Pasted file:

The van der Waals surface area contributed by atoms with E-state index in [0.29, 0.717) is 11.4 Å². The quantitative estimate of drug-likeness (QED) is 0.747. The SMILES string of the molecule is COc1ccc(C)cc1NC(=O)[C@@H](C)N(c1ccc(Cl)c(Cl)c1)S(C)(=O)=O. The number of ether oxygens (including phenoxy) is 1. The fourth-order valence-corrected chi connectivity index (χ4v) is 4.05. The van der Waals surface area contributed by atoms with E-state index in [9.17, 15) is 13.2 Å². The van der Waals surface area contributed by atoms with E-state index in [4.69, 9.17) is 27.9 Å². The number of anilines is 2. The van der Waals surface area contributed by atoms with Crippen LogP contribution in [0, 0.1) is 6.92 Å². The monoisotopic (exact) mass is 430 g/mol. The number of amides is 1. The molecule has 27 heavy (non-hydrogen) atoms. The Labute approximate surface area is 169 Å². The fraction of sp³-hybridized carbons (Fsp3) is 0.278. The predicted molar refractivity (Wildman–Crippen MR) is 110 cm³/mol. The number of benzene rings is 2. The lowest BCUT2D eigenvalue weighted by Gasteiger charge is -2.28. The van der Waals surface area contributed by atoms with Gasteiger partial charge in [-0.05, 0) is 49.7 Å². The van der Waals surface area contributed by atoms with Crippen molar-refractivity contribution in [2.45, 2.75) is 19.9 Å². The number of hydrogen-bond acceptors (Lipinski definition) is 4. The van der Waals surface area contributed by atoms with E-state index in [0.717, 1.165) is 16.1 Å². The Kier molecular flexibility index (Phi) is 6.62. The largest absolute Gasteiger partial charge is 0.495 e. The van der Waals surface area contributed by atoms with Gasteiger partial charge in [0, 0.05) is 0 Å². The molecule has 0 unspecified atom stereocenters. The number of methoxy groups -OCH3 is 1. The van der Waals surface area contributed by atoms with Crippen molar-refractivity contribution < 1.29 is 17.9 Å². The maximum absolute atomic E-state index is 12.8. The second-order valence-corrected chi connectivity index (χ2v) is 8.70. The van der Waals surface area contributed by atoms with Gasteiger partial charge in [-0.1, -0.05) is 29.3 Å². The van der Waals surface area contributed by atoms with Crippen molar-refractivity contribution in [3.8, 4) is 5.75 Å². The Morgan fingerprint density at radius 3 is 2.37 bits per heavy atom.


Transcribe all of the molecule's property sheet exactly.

The van der Waals surface area contributed by atoms with E-state index in [0.29, 0.717) is 11.4 Å². The quantitative estimate of drug-likeness (QED) is 0.747. The SMILES string of the molecule is COc1ccc(C)cc1NC(=O)[C@@H](C)N(c1ccc(Cl)c(Cl)c1)S(C)(=O)=O. The number of ether oxygens (including phenoxy) is 1. The fourth-order valence-corrected chi connectivity index (χ4v) is 4.05. The van der Waals surface area contributed by atoms with E-state index in [9.17, 15) is 13.2 Å². The van der Waals surface area contributed by atoms with E-state index in [4.69, 9.17) is 27.9 Å². The number of anilines is 2. The van der Waals surface area contributed by atoms with Crippen LogP contribution in [0, 0.1) is 6.92 Å². The monoisotopic (exact) mass is 430 g/mol. The number of amides is 1. The molecule has 27 heavy (non-hydrogen) atoms. The Labute approximate surface area is 169 Å². The fraction of sp³-hybridized carbons (Fsp3) is 0.278. The predicted molar refractivity (Wildman–Crippen MR) is 110 cm³/mol. The number of benzene rings is 2. The lowest BCUT2D eigenvalue weighted by Gasteiger charge is -2.28. The van der Waals surface area contributed by atoms with Gasteiger partial charge in [-0.05, 0) is 49.7 Å². The van der Waals surface area contributed by atoms with Crippen molar-refractivity contribution in [2.45, 2.75) is 19.9 Å². The number of hydrogen-bond acceptors (Lipinski definition) is 4. The van der Waals surface area contributed by atoms with E-state index in [0.717, 1.165) is 16.1 Å². The Kier molecular flexibility index (Phi) is 6.62. The largest absolute Gasteiger partial charge is 0.495 e. The van der Waals surface area contributed by atoms with Gasteiger partial charge in [0, 0.05) is 0 Å². The molecule has 0 unspecified atom stereocenters. The number of methoxy groups -OCH3 is 1. The van der Waals surface area contributed by atoms with Crippen molar-refractivity contribution < 1.29 is 17.9 Å². The maximum absolute atomic E-state index is 12.8. The second-order valence-corrected chi connectivity index (χ2v) is 8.70. The van der Waals surface area contributed by atoms with Gasteiger partial charge in [-0.1, -0.05) is 29.3 Å². The van der Waals surface area contributed by atoms with Crippen molar-refractivity contribution in [3.8, 4) is 5.75 Å². The Morgan fingerprint density at radius 3 is 2.37 bits per heavy atom.